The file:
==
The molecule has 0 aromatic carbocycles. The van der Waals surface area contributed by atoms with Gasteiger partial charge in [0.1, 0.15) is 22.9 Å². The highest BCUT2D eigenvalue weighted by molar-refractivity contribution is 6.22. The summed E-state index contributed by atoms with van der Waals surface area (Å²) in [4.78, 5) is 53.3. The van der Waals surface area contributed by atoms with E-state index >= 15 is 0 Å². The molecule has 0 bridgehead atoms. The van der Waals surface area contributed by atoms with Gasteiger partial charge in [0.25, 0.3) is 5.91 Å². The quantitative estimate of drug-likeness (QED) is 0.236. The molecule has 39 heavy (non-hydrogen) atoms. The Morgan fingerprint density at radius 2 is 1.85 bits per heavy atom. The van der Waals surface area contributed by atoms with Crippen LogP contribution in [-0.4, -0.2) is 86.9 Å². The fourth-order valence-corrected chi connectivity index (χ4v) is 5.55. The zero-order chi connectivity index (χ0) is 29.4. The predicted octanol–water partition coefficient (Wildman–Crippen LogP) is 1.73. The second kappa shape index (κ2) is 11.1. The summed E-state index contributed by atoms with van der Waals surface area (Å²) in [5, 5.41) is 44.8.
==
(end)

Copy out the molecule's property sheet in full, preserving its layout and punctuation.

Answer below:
The molecule has 0 aromatic carbocycles. The van der Waals surface area contributed by atoms with Gasteiger partial charge in [0.1, 0.15) is 22.9 Å². The highest BCUT2D eigenvalue weighted by molar-refractivity contribution is 6.22. The summed E-state index contributed by atoms with van der Waals surface area (Å²) in [4.78, 5) is 53.3. The van der Waals surface area contributed by atoms with E-state index >= 15 is 0 Å². The molecule has 0 bridgehead atoms. The van der Waals surface area contributed by atoms with Gasteiger partial charge in [0.25, 0.3) is 5.91 Å². The quantitative estimate of drug-likeness (QED) is 0.236. The molecule has 39 heavy (non-hydrogen) atoms. The Morgan fingerprint density at radius 2 is 1.85 bits per heavy atom. The van der Waals surface area contributed by atoms with Crippen LogP contribution in [-0.4, -0.2) is 86.9 Å². The fourth-order valence-corrected chi connectivity index (χ4v) is 5.55. The zero-order chi connectivity index (χ0) is 29.4. The predicted octanol–water partition coefficient (Wildman–Crippen LogP) is 1.73. The second kappa shape index (κ2) is 11.1. The summed E-state index contributed by atoms with van der Waals surface area (Å²) in [5, 5.41) is 44.8.